Stockholm According to initial forecasts, Prime Minister Magdalena Andersson's Social Democrats remain the strongest political force in the country Sweden. However, after the parliamentary elections on Sunday evening, it was initially not clear which political camp would be able to rely on a majority in the Reichstag in Stockholm in the future.
In polls, two almost equal political camps fought for power in government. In the Reichstag election on Sunday, the polling stations were open until the evening (8 p.m.). For the social democrat Magdalena Andersson, it is about remaining in power after less than a year as prime minister.
The head of the conservative moderates, Ulf Kristersson, hopes to replace her at the head of government. On the way there, he also showed himself willing to count on the support of the right-wing populist Sweden Democrats.
Complicated government formation threatens after the election
After the election, another complicated government formation is expected. Andersson was only elected Prime Minister of Sweden in November 2021, succeeding her party colleague Stefan Löfven and becoming the first woman ever.
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She was finance minister for seven years under Löfven and heads an all-Social Democrat minority government that passed in the Reichstag with support from the liberal Center Party, the left and the Greens is dependent.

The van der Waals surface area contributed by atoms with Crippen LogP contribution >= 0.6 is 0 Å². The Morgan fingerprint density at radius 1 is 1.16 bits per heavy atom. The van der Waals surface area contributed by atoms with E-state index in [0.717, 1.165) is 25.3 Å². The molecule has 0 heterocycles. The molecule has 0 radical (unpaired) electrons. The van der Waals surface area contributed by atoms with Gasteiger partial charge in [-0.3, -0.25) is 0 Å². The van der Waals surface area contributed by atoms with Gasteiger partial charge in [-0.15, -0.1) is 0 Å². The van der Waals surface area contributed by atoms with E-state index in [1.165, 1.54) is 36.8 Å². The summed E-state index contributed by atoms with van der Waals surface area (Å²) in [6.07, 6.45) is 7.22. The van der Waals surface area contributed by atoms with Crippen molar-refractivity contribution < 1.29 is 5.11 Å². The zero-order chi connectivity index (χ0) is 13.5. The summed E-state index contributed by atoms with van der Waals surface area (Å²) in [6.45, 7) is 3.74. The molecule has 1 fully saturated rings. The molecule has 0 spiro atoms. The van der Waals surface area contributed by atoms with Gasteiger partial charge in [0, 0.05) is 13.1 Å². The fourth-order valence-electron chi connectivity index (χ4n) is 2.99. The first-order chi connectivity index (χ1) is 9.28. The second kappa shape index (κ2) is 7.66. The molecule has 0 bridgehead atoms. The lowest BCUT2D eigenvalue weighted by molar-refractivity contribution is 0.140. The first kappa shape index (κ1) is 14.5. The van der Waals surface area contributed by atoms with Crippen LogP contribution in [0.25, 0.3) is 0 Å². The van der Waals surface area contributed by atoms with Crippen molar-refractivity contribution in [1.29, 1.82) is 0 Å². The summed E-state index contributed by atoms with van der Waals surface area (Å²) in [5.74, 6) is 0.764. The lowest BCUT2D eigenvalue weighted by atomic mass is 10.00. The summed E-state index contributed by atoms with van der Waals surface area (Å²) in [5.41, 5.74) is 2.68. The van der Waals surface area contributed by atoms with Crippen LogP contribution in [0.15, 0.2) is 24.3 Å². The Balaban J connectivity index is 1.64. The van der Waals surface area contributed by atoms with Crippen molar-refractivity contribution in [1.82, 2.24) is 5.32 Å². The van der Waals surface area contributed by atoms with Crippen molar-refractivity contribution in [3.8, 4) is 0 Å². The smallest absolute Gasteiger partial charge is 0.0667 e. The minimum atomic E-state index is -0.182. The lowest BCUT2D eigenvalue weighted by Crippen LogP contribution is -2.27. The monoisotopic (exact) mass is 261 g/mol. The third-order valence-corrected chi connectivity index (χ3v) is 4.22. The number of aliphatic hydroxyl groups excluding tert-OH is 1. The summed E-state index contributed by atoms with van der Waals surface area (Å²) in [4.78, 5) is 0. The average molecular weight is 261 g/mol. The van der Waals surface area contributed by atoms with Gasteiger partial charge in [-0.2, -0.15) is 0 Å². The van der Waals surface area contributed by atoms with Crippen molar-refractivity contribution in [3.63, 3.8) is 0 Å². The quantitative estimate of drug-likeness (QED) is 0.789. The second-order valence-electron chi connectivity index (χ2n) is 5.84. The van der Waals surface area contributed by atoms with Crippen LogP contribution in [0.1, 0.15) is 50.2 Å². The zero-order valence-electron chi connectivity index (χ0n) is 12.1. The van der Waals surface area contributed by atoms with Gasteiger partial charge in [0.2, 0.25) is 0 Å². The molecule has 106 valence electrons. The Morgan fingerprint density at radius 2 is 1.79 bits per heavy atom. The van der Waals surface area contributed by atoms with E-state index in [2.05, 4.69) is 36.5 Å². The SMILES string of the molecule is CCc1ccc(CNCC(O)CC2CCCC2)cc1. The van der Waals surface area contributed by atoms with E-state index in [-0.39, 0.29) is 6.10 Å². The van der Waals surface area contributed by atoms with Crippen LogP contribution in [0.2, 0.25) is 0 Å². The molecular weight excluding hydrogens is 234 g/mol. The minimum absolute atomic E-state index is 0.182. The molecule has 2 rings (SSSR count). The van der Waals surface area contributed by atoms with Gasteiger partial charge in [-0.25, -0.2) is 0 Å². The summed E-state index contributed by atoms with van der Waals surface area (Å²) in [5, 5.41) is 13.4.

Threatening shift to the right: Sweden elects new parliament
Under her aegis, the Scandinavian EU country, like neighboring Finland, applied for membership in the Ukraine in mid-May in the wake of the Ukraine war Nato placed. The Center Party had migrated to the left-wing camp because the other conservative parties had increasingly converged with the right-wing populists.
Kristersson's moderates now threaten to lose their place as the second strongest party to the Sweden Democrats. The conservative-right alliance could manage to achieve a parliamentary majority together. They currently have 174 of the 349 seats in the Riksdag in Stockholm. 175 are necessary for a majority.
Sweden Democrats increase election results continuously
5.7 percent in 2010, 12.9 percent in 2014, 17.5 percent in 2018: the anti-immigrant Sweden Democrats have steadily increased their election results under party leader Jimmie Åkesson. The fact that the rampant gang crime in the country was one of the most intensively discussed topics during the election campaign, alongside the sharp rise in energy prices, is playing into the hands of the right-wing.
The two top candidates also discussed it again and again. In no other country in Europe has such gang crime developed as in Sweden, Kristersson said, while Andersson spoke of a "Swedish epidemic".
Andersson made it clear again on election day that she was ready to work with all parties except the Sweden Democrats. She was very disappointed that other parties had decided differently in this regard, she said. Climate activist Greta Thunberg also warned against populism. “Anti-democratic and populist winds are blowing strong. We must stand up to this," she tweeted.